By Meg Waters
If you’re having difficulty paying your bills, whether because of the flood or not, there’s a county program designed to help you map out the best path forward. The housing and financial counseling program from Boulder County Housing and Human Services enables residents to meet with a financial counselor for free.
Prior to September 2013, the program primarily focused on foreclosure prevention, and on helping people who were considering a home purchase figure out the finances around that decision. “We also work with people on just straight-up budgets, getting their budget to a balanced state,” says Becky Thelen, a housing and financial counselor with the program. “And we help people clarify their financial goals and tailor their budget to achieve those goals. We work on credit improvement for individuals, reverse mortgage counseling, and for people who are refinancing their mortgage, we talk through their new loan, make sure the terms make sense, that sort of thing.”
Since the flood, the scope of the program has expanded. “What we’re finding is a lot of people feel stuck in a holding pattern,” Thelen says. “They’re not able to move forward on repairs or rebuilding or purchasing a new property because there are so many moving targets. Will they get the buyout? Can they get the permits to rebuild? Will they need to elevate? How can they finance repairs and their existing mortgage at the same time? What’s going to happen with spring runoff?
“We help people sort through the many options they have and all the variables that go into each one,” Thelen continues. “Then we help them create a plan for moving forward. If someone wants to repair their property, we determine whether that’s financially feasible, how much they can afford for repairs, what their options are for financing it, and whether financial assistance is available. There are a lot of common themes, but everybody has very distinctive, individualized variables, so we help them create their own personal follow-up plans.”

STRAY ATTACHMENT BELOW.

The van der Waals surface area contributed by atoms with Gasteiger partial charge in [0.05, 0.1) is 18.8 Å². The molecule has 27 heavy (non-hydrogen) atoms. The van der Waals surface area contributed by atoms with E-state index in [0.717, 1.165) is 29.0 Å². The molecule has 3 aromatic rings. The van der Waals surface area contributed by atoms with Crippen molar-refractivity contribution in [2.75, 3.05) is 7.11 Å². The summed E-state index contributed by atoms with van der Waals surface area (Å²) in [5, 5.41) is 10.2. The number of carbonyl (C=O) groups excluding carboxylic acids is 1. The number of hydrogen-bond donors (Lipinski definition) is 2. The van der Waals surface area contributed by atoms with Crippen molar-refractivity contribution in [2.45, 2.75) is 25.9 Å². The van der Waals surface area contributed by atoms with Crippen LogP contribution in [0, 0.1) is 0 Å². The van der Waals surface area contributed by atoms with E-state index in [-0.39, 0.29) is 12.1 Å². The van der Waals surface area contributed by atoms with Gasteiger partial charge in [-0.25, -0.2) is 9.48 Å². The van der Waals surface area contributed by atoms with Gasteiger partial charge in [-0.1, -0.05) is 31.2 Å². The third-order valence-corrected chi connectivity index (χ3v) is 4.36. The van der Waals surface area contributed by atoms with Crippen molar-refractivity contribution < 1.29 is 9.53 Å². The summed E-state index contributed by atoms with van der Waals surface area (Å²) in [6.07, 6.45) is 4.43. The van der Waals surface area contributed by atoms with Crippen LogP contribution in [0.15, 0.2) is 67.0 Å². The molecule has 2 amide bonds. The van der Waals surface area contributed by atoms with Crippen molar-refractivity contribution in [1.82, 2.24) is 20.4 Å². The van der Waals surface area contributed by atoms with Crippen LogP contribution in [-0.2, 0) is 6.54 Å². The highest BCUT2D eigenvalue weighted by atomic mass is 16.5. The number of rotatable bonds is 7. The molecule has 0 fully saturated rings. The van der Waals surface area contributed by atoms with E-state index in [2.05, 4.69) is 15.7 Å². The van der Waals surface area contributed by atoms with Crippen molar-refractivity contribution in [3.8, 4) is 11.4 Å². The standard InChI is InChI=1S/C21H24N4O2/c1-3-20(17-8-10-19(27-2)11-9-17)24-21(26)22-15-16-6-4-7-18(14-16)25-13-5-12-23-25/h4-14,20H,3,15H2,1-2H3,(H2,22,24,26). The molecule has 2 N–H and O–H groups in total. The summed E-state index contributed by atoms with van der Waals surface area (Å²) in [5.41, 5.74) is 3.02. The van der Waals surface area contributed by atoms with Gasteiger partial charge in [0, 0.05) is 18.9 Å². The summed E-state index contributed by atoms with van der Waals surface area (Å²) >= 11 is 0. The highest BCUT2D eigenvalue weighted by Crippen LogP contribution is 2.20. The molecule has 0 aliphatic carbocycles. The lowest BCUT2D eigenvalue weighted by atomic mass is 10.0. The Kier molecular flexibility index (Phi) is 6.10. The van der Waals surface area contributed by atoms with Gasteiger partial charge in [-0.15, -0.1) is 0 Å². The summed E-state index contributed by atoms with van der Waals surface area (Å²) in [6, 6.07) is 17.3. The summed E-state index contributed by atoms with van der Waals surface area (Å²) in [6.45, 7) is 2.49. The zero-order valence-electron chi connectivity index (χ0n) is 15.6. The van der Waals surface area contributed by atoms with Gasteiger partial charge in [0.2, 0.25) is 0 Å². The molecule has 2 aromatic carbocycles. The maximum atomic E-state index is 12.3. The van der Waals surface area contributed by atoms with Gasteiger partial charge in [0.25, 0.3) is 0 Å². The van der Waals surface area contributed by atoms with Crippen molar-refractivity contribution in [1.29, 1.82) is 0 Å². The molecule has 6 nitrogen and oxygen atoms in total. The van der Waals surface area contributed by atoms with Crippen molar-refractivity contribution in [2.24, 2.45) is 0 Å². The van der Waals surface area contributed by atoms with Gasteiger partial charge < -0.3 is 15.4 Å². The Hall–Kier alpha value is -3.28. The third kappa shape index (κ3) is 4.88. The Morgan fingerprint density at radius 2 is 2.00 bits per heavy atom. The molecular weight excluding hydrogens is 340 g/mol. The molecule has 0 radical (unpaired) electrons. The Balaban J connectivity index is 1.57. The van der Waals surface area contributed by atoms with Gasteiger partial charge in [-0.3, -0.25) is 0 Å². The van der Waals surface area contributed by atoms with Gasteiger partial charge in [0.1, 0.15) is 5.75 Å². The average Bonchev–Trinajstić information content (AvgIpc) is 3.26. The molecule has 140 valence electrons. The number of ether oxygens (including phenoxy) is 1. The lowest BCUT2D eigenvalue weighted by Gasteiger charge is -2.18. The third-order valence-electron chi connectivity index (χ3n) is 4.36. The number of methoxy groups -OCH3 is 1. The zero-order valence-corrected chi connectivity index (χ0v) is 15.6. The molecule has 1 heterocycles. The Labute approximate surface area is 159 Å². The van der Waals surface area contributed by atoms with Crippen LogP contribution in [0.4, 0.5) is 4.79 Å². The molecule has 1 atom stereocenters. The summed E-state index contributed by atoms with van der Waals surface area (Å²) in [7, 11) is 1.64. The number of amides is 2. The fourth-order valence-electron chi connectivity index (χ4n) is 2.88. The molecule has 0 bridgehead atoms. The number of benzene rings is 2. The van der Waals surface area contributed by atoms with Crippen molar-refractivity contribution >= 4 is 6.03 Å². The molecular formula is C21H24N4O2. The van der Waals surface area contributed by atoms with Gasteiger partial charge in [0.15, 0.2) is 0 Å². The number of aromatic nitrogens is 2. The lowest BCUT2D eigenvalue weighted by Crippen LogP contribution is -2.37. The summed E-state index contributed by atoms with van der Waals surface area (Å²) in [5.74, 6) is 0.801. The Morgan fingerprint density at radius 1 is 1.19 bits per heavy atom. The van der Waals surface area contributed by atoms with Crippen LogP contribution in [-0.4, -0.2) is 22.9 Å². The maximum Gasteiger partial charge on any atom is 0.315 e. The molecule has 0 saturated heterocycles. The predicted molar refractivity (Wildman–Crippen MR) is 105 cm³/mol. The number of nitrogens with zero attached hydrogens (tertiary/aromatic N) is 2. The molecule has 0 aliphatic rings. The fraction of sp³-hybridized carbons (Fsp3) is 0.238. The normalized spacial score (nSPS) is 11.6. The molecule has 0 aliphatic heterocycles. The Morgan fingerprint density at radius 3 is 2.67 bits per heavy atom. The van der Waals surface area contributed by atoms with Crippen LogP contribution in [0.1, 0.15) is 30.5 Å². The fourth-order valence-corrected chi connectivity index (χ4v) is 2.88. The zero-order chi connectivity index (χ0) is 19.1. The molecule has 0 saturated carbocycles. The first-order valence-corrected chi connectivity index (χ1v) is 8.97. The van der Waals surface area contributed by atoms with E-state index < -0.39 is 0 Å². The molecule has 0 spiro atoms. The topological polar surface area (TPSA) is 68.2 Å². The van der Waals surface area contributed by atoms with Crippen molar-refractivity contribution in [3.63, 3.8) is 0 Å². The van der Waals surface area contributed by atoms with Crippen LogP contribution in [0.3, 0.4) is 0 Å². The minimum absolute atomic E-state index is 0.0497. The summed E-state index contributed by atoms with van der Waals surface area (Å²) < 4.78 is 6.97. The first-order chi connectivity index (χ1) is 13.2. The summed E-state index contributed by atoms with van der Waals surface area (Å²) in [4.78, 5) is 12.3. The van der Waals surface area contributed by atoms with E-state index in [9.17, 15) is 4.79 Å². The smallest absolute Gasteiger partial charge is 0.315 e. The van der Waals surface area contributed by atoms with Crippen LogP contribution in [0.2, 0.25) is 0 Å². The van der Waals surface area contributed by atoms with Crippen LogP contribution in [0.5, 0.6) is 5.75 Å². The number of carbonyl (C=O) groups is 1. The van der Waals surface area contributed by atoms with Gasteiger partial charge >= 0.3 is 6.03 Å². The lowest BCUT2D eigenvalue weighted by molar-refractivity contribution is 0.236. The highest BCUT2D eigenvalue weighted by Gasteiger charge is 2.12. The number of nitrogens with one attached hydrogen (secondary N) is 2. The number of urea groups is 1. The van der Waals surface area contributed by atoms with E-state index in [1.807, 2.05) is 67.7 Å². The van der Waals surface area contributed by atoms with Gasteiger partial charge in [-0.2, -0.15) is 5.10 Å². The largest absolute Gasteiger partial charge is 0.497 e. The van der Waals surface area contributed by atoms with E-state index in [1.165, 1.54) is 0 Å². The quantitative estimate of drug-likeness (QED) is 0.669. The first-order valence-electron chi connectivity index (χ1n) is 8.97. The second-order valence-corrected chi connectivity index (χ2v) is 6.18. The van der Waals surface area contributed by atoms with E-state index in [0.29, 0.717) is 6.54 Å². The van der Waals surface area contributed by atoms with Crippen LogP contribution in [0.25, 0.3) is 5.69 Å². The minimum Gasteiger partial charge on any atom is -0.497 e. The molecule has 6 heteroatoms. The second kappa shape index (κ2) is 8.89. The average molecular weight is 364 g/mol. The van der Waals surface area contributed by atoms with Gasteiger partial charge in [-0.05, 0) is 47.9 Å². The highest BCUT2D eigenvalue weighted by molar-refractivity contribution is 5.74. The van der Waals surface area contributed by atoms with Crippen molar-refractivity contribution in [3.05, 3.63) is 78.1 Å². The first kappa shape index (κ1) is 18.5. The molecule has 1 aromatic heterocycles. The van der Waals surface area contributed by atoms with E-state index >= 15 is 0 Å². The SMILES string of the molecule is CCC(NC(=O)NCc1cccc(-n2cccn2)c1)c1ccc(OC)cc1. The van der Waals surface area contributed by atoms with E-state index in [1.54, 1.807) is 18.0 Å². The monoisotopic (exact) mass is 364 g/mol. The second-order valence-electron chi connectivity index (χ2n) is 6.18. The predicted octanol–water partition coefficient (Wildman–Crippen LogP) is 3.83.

Whether or not a homeowner is rebuilding, Thelen and her colleagues can help determine what types of payment relief might be available through the mortgage company. “We’ve found that lenders seem to be pretty willing to work with homeowners, but since everybody’s in a different financial circumstance with different goals and different mortgages, the way the lender works with them is different for everyone,” Thelen says. “We can help provide realistic expectations about what mortgage companies can do with homeowners, and what the likelihood of getting different options looks like.” The organization can also act as a communication conduit between the homeowner and the mortgage company.
Thelen has found that even when a homeowner is successful in working with his or her mortgage company shortly after a crisis, that relationship may break down over time. “I think that as more time passes since the flood occurred, mortgage companies will become less likely to extend mortgage payment forbearances or deferments,” she says. “We’ll need to be working on more permanent solutions for people.”
In addition to flood-related financial counseling, Thelen and her colleagues continue to offer the same services they provided before September. “Anyone who is having difficulty paying their mortgage and all of their expenses should contact a housing and financial counselor, whether or not that’s flood-related,” Thelen says. “The services are always free.”
The program is funded by grants from federal and local government agencies, as well as the IRS’s National Mortgage Settlement. “Anytime anyone offers this type of service for a fee, that’s a red flag,” Thelen says.